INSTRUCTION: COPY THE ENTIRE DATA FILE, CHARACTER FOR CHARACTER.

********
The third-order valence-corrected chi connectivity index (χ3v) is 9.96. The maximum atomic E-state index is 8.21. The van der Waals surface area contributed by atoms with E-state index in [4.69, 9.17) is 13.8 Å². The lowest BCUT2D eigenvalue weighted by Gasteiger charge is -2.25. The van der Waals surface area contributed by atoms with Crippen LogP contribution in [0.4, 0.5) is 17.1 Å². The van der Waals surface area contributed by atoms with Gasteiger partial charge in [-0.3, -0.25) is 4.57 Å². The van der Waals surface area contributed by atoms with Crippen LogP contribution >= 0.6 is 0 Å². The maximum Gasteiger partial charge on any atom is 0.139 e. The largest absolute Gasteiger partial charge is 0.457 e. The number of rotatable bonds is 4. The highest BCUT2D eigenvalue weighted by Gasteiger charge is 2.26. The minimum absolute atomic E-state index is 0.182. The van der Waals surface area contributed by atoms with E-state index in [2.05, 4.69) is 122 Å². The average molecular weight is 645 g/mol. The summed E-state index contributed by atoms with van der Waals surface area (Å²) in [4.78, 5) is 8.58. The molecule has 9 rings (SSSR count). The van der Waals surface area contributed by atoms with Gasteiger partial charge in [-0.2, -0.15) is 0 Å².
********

The third-order valence-corrected chi connectivity index (χ3v) is 9.96. The maximum atomic E-state index is 8.21. The van der Waals surface area contributed by atoms with E-state index in [4.69, 9.17) is 13.8 Å². The lowest BCUT2D eigenvalue weighted by Gasteiger charge is -2.25. The van der Waals surface area contributed by atoms with Crippen LogP contribution in [0.4, 0.5) is 17.1 Å². The van der Waals surface area contributed by atoms with Gasteiger partial charge in [-0.3, -0.25) is 4.57 Å². The van der Waals surface area contributed by atoms with Crippen LogP contribution >= 0.6 is 0 Å². The maximum Gasteiger partial charge on any atom is 0.139 e. The largest absolute Gasteiger partial charge is 0.457 e. The number of rotatable bonds is 4. The highest BCUT2D eigenvalue weighted by Gasteiger charge is 2.26. The minimum absolute atomic E-state index is 0.182. The van der Waals surface area contributed by atoms with E-state index in [2.05, 4.69) is 122 Å². The average molecular weight is 645 g/mol. The summed E-state index contributed by atoms with van der Waals surface area (Å²) in [4.78, 5) is 8.58. The molecule has 9 rings (SSSR count). The van der Waals surface area contributed by atoms with Gasteiger partial charge in [-0.2, -0.15) is 0 Å².